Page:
YFXL ACADEMY

What Is Yield Farming in DeFi?


One of the new concepts that has emerged is yield farming. It’s a new way to earn rewards with cryptocurrency holdings using permissionless liquidity protocols. It allows anyone to earn passive income using the decentralized ecosystem of “money legos” built on Ethereum. As a result, yield farming may change how investors HODL in the future. Why keep your assets idle when you can put them to work? Yield farming is a way to make more crypto with your crypto. It involves you lending your funds to others through the magic of computer programs called smart contracts. In return for your service, you earn fees in the form of crypto. Yield farmers will use very complicated strategies. They move their cryptos around all the time between different lending marketplaces to maximize their returns. They’ll also be very secretive about the best yield farming strategies. Why? The more people know about a strategy, the less effective it may become. Yield farming, also referred to as liquidity mining, is a way to generate rewards with cryptocurrency holdings. In simple terms, it means locking up cryptocurrencies and getting rewards. In some sense, yield farming can be paralleled with staking. However, there’s a lot of complexity going on in the background. In many cases, it works with users called liquidity providers (LP) that add funds to liquidity pools.




What is Decentralized Finance (DeFi)?


The Decentralized Finance (DeFi) movement has been at the forefront of innovation in the blockchain space. What makes DeFi applications unique? They are permissionless, meaning that anyone (or anything, like a smart contract) with an Internet connection and a supported wallet can interact with them. In addition, they typically don’t require trust in any custodians or middlemen. In other words, they are trustless.




What is Total Value Locked (TVL)?


So, what’s a good way to measure the overall health of the DeFi yield farming scene? Total Value Locked (TVL). It measures how much crypto is locked in DeFi lending and other types of money marketplaces. In some sense, TVL is the aggregate liquidity in liquidity pools. It’s a useful index to measure the health of the DeFi and yield farming market as a whole. It’s also an effective metric to compare the “market share” of different DeFi protocols. A good place to track TVL is Defi Pulse. You can check which platforms have the highest amount of ETH or other cryptoassets locked in DeFi. This can give you a general idea about the current state of yield farming. Naturally, the more value is locked, the more yield farming may be going on. It’s worth noting that you can measure TVL in ETH, USD, or even BTC. Each will give you a different outlook for the state of the DeFi money markets.




How does yield farming work?


Yield farming is closely related to a model called automated market maker (AMM). It typically involves liquidity providers (LPs) and liquidity pools. Liquidity providers deposit funds into a liquidity pool. This pool powers a marketplace where users can lend, borrow, or exchange tokens. The usage of these platforms incurs fees, which are then paid out to liquidity providers according to their share of the liquidity pool. However, the implementations can be vastly different – not to mention that this is a new technology. It’s beyond doubt that we’re going to see new approaches that improve upon the current implementations. On top of fees, another incentive to add funds to a liquidity pool could be the distribution of a new token. For example, there may not be a way to buy a token on the open market, only in small amounts. On the other hand, it may be accumulated by providing liquidity to a specific pool. The rules of distribution will all depend on the unique implementation of the protocol. The bottom line is that liquidity providers get a return based on the amount of liquidity they are providing to the pool. The funds deposited are commonly stablecoins pegged to the USD – though this isn’t a general requirement. Some of the most common stablecoins used in DeFi are DAI, USDT, USDC, BUSD, and others. Some protocols will mint tokens that represent your deposited coins in the system. For example, if you deposit DAI into Compound, you’ll get cDAI, or Compound DAI. If you deposit ETH to Compound, you’ll get cETH. As you can imagine, there can be many layers of complexity to this. You could deposit your cDAI to another protocol that mints a third token to represent your cDAI that represents your DAI. And so on, and so on. These chains can become really complex and hard to follow which is why we are introducing YFXL as a user friendly way to farm yields.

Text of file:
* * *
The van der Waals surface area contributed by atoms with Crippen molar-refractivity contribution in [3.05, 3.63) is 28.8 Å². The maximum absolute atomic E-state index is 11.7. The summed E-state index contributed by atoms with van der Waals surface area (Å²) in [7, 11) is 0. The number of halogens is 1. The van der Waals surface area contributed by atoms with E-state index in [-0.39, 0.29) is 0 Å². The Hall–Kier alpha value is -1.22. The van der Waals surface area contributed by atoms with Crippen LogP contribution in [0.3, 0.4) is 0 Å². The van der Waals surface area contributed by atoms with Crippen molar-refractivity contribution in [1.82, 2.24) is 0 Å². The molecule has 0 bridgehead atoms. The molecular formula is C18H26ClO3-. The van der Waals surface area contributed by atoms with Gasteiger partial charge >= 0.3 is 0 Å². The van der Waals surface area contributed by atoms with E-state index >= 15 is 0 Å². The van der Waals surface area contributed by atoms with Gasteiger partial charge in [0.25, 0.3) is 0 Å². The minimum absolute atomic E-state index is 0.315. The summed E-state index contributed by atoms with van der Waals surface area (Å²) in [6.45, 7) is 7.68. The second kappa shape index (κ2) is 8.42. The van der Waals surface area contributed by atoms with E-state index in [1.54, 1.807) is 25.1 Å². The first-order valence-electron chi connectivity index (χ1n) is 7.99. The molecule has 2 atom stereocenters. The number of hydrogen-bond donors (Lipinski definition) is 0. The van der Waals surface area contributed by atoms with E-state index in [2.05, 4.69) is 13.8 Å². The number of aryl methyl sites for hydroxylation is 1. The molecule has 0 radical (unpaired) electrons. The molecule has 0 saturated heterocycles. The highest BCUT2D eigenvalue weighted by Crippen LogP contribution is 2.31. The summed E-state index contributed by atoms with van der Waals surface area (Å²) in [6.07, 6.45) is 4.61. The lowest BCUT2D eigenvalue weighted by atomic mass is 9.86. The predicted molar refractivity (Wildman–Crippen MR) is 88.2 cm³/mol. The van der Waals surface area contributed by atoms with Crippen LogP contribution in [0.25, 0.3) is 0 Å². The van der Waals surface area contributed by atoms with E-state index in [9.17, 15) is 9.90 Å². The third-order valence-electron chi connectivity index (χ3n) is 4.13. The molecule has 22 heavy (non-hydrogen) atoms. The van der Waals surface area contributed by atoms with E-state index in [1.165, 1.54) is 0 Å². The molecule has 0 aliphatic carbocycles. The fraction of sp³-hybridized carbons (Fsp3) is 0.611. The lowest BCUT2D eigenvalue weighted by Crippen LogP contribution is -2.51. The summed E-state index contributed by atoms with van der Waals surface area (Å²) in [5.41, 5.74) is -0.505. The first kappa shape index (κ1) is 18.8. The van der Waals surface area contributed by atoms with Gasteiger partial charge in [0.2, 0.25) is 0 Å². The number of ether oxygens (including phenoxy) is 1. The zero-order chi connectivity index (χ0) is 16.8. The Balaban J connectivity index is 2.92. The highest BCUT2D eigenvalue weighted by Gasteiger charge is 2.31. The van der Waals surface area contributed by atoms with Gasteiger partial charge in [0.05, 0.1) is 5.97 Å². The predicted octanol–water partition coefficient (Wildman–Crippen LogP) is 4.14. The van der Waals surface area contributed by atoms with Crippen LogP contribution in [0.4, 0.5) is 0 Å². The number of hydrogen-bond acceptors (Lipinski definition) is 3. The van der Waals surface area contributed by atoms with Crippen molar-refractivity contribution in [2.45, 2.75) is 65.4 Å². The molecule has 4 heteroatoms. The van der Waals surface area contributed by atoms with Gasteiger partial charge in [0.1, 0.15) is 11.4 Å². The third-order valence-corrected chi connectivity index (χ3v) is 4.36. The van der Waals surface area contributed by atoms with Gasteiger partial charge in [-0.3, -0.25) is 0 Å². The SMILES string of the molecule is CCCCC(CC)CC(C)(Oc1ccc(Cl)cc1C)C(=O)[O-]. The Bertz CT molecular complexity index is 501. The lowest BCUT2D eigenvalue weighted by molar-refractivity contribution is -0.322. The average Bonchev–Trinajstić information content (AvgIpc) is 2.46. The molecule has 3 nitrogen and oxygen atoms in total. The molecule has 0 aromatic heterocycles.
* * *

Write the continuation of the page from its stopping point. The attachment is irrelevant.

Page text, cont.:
How are yield farming returns calculated?


Typically, the estimated yield farming returns are calculated annualized. This estimates the returns that you could expect over the course of a year. Some commonly used metrics are Annual Percentage Rate (APR) and Annual Percentage Yield (APY). The difference between them is that APR doesn’t take into account the effect of compounding, while APY does. Compounding, in this case, means directly reinvesting profits to generate more returns. However, be aware that APR and APY may be used interchangeably. As APR and APY come from the legacy markets, DeFi may need to find its own metrics for calculating returns. Due to the fast pace of DeFi, weekly or even daily estimated returns may make more sense.




What is collateralization in DeFi?


Typically, if you’re borrowing assets, you need to put up collateral to cover your loan. This essentially acts as insurance for your loan. How is this relevant? This depends on what protocol you’re supplying your funds to, but you may need to keep a close eye on your collateralization ratio. If your collateral’s value falls below the threshold required by the protocol, your collateral may be liquidated on the open market. What can you do to avoid liquidation? You can add more collateral. To reiterate, each platform will have its own set of rules for this, i.e., their own required collateralization ratio. In addition, they commonly work with a concept called overcollateralization. This means that borrowers have to deposit more value than they want to borrow. Why? To reduce the risk of violent market crashes liquidating a large amount of collateral in the system. So, let’s say that the lending protocol you’re using requires a collateralization ratio of 200%. This means that for every 100 USD of value you put in, you can borrow 50 USD. However, it’s usually safer to add more collateral than required to reduce liquidation risk even more. With that said, many systems will use very high collateralization ratios (such as 750%) to keep the entire platform relatively safe from liquidation risk.




What Is an Automated Market Maker (AMM)?